The Cocktail Issue: Winetails

When I say "winetail" do you think of wine-based margaritas that taste like sugar and lemon candy?

click to enlarge The Cocktail Issue: Winetails
Chris Fasick

When I say “winetail” do you think of wine-based margaritas that taste like sugar and lemon candy? Don’t. Winetails, true cocktails made with wine, don’t mimic your favorite mixed drinks — they offer you a mixed beverage in a class all its own.

Likely, you’ve had a mimosa — Champagne and orange juice, the day-drinking choice for sorority girls and suburbanites everywhere. Or sangria, the iced drink of dry red wine, fruit, orange liqueur and brandy (or, as I once made it, rum) for those times when you want to feel like you’re drinking, but still, well, drink. Those are two lightweight versions. Real winetails take it higher and keep it classy. Bonus? Unlike wine-based cocktails (I like to call it the “No-garita”), these actually taste good and have less alcohol in them, which means if you have one at brunch you’re not done for the rest of the day.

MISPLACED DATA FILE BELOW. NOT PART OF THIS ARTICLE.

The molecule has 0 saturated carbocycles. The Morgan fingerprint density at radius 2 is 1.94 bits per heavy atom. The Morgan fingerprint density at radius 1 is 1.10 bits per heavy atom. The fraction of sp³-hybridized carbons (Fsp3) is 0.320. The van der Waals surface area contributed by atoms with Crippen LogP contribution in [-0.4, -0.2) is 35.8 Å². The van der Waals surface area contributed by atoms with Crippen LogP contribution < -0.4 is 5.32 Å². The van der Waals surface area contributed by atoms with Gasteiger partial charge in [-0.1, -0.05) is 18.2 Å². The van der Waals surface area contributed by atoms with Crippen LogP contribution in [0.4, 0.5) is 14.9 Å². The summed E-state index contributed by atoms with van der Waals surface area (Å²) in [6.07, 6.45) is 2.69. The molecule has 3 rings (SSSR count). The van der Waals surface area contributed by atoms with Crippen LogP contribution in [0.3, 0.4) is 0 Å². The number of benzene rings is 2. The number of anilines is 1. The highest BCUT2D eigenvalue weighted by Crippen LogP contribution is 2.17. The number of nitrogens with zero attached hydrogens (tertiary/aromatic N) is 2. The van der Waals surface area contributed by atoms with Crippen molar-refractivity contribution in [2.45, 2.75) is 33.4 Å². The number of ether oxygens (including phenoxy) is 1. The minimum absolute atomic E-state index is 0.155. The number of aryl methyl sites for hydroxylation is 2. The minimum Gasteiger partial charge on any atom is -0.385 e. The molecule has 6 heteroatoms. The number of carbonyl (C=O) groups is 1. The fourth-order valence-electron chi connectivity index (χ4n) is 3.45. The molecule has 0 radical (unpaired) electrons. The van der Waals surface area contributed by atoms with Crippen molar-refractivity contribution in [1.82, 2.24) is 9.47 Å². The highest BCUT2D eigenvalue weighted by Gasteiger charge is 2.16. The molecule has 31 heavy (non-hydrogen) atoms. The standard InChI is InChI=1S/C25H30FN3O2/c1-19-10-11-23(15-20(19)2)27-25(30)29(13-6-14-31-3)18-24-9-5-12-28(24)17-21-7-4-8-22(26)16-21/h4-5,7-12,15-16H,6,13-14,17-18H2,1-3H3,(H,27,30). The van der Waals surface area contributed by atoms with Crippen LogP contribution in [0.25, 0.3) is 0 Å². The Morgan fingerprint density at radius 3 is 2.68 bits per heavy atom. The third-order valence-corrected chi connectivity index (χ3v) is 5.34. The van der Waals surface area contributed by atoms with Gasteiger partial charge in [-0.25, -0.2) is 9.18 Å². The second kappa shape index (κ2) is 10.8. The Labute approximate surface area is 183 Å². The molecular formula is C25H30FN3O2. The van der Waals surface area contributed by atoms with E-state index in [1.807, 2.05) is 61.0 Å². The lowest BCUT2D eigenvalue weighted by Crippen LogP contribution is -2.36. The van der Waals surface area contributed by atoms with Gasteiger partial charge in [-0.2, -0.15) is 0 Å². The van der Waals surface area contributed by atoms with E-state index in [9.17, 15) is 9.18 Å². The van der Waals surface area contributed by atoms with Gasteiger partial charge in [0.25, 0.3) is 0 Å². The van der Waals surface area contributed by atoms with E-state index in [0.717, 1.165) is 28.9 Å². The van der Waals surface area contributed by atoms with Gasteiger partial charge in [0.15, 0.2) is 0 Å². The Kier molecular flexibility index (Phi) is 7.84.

And here’s the other thing: If you’re unsure about which wine to order — I mean, seriously, have you seen some of our local restaurant and bar wine lists? — go with a winetail. It’s less of a risk that you’ll get something you don’t like. Sake- and sparkling-based winetails abound in Tampa Bay. You can order a winetail from places like Seminole Heights’ Rooster & the Till and St. Pete’s soon-to-open Reading Room, or try a French 75 to start. As you feel bolder, move toward red wine-based winetails like a Stormy Weather, a bastardization (but, um, in a good way) of the Dark ‘n’ Stormy.

Negroni Sbagliato

Makes 1

1 ounce sweet vermouth

1 ounce Campari

1 ounce sparkling wine

Orange peel

Fill a rocks glass with ice and add Campari, sweet vermouth and sparkling wine. Stir until chilled. Garnish with an orange peel.